The man with only one gun may also not be all that much into shooting; may have inherited it but never used it; may not be able to afford more than one (which suggests, but does not necessarily mean, lack of funds for practice ammo or training).
This statement is over-used and under-thought. It may have been true a century ago; today it is a relic of a bygone time. I know a number of people with one gun and none of them shoot regularly (or particularly well). Everyone I know who shoots half-decently owns multiple guns and devotes a fair amount of time and energy to maintaining that skill.
That said, I believe that there is something to be said for a single platform--especially if you do not shoot frequently. If you are comfortable with the Glock action and manual of arms, and you practice enough for it to be second nature, I believe you will be well served.
One of my many personality flaws is that I try to keep only those handguns that I carry or shoot regularly.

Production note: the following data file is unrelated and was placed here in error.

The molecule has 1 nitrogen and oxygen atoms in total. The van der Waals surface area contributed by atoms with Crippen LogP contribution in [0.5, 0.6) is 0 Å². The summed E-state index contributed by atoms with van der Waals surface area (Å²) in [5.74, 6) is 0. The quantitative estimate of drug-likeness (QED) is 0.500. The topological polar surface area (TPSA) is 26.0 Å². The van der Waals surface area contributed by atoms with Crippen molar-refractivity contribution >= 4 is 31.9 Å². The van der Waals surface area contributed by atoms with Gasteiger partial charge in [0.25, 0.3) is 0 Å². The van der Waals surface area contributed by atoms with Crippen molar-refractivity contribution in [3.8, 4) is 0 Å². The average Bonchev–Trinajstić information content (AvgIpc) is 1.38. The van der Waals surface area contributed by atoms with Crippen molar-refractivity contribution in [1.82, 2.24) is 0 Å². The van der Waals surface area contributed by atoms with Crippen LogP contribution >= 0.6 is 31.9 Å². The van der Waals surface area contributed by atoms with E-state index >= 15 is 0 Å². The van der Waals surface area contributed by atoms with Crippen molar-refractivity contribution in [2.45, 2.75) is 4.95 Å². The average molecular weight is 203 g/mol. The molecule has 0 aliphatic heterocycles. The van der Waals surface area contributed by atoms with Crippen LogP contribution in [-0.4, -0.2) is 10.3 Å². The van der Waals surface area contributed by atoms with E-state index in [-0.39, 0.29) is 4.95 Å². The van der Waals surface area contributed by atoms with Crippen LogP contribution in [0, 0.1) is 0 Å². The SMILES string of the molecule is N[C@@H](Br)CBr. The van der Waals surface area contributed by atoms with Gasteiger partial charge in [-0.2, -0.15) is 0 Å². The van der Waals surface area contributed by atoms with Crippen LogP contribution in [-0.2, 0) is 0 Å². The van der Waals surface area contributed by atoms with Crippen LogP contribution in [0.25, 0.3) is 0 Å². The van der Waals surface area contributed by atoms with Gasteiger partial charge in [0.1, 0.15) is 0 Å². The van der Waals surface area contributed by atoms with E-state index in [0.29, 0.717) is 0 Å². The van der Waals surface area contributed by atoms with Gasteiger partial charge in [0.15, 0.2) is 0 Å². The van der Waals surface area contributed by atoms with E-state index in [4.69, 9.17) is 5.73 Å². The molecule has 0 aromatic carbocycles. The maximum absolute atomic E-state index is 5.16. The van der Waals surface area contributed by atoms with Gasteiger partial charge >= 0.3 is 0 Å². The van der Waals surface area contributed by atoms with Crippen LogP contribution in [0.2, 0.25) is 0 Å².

This gives rise to a number of conflicts. I shoot a 1911 best, and try to carry a 1911 exclusively, but I also own some S&W revolvers (K and N-frames) and therefore "must" carry them at least a certain percentage of the time...generally, winter time.
I try to spend some time at the range every week with my carry pistol. When the seasons change, I make sure and spend some extra time to make sure the "transition" is ia smooth one...yet I doubt that muscle memory is truly and immediately ingrained during the changeover period. Only in a true emergency is the theory proven, and if luck is with me, the true emergency will never confront me. Of course, in the absence of proof, there is always doubt...
If I were able to carry each for six months, I'm fairly sure I could achieve a balance...but due to our seasons, I have to work hard to carry a revolver four months of twelve.
I am a bit less concerned about the 1911-to-S&W revolver transition (after all, a revolver is as intuitive as it gets) than I am the inverse.
I am not yet ready to sell my revolvers, so I will deal with the cross-training, and the doubt...but I am not saying that this is the wisest course of action.
Perhaps these words will one day adorn my headstone.
My point...your choice. Make sure you can live with it.